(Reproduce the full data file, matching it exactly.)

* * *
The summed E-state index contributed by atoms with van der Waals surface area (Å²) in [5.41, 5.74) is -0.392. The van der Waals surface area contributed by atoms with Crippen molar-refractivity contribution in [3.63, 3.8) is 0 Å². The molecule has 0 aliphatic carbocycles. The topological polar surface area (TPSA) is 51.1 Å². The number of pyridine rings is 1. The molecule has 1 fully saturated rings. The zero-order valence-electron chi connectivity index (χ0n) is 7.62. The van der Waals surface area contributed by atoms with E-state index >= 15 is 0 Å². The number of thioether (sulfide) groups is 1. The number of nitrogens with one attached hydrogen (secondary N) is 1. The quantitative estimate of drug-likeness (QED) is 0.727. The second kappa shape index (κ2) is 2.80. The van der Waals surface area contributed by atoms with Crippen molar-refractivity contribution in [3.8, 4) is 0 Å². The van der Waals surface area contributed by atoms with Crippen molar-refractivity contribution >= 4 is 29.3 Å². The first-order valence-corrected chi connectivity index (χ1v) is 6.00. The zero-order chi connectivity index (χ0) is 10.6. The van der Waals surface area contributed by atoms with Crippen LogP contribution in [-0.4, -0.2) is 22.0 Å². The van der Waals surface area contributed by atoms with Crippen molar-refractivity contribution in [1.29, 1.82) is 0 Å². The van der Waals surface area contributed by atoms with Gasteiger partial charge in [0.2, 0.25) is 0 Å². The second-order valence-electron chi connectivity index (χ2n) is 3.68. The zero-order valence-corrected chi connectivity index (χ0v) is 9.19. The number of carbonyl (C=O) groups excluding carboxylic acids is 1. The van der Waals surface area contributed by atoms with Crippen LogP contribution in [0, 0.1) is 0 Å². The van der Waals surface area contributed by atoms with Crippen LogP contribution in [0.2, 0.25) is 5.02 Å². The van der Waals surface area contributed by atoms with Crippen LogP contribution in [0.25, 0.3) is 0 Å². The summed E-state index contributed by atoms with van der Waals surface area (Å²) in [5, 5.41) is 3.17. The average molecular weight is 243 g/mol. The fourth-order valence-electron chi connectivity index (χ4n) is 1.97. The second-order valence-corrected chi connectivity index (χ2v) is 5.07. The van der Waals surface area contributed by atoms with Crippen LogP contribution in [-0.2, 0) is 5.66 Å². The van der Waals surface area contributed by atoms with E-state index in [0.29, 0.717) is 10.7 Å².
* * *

The summed E-state index contributed by atoms with van der Waals surface area (Å²) in [5.41, 5.74) is -0.392. The van der Waals surface area contributed by atoms with Crippen molar-refractivity contribution in [3.63, 3.8) is 0 Å². The molecule has 0 aliphatic carbocycles. The topological polar surface area (TPSA) is 51.1 Å². The number of pyridine rings is 1. The molecule has 1 fully saturated rings. The zero-order valence-electron chi connectivity index (χ0n) is 7.62. The van der Waals surface area contributed by atoms with E-state index >= 15 is 0 Å². The number of thioether (sulfide) groups is 1. The number of nitrogens with one attached hydrogen (secondary N) is 1. The quantitative estimate of drug-likeness (QED) is 0.727. The second kappa shape index (κ2) is 2.80. The van der Waals surface area contributed by atoms with Crippen molar-refractivity contribution in [3.8, 4) is 0 Å². The van der Waals surface area contributed by atoms with Crippen molar-refractivity contribution >= 4 is 29.3 Å². The first-order valence-corrected chi connectivity index (χ1v) is 6.00. The zero-order chi connectivity index (χ0) is 10.6. The van der Waals surface area contributed by atoms with Crippen LogP contribution in [-0.4, -0.2) is 22.0 Å². The van der Waals surface area contributed by atoms with Crippen molar-refractivity contribution in [1.29, 1.82) is 0 Å². The van der Waals surface area contributed by atoms with Gasteiger partial charge in [0.2, 0.25) is 0 Å². The second-order valence-electron chi connectivity index (χ2n) is 3.68. The zero-order valence-corrected chi connectivity index (χ0v) is 9.19. The number of carbonyl (C=O) groups excluding carboxylic acids is 1. The van der Waals surface area contributed by atoms with Crippen LogP contribution in [0, 0.1) is 0 Å². The van der Waals surface area contributed by atoms with Crippen LogP contribution in [0.2, 0.25) is 5.02 Å². The van der Waals surface area contributed by atoms with Crippen LogP contribution in [0.25, 0.3) is 0 Å². The summed E-state index contributed by atoms with van der Waals surface area (Å²) in [5, 5.41) is 3.17. The average molecular weight is 243 g/mol. The fourth-order valence-electron chi connectivity index (χ4n) is 1.97. The second-order valence-corrected chi connectivity index (χ2v) is 5.07. The van der Waals surface area contributed by atoms with Crippen LogP contribution in [-0.2, 0) is 5.66 Å². The van der Waals surface area contributed by atoms with E-state index in [0.29, 0.717) is 10.7 Å².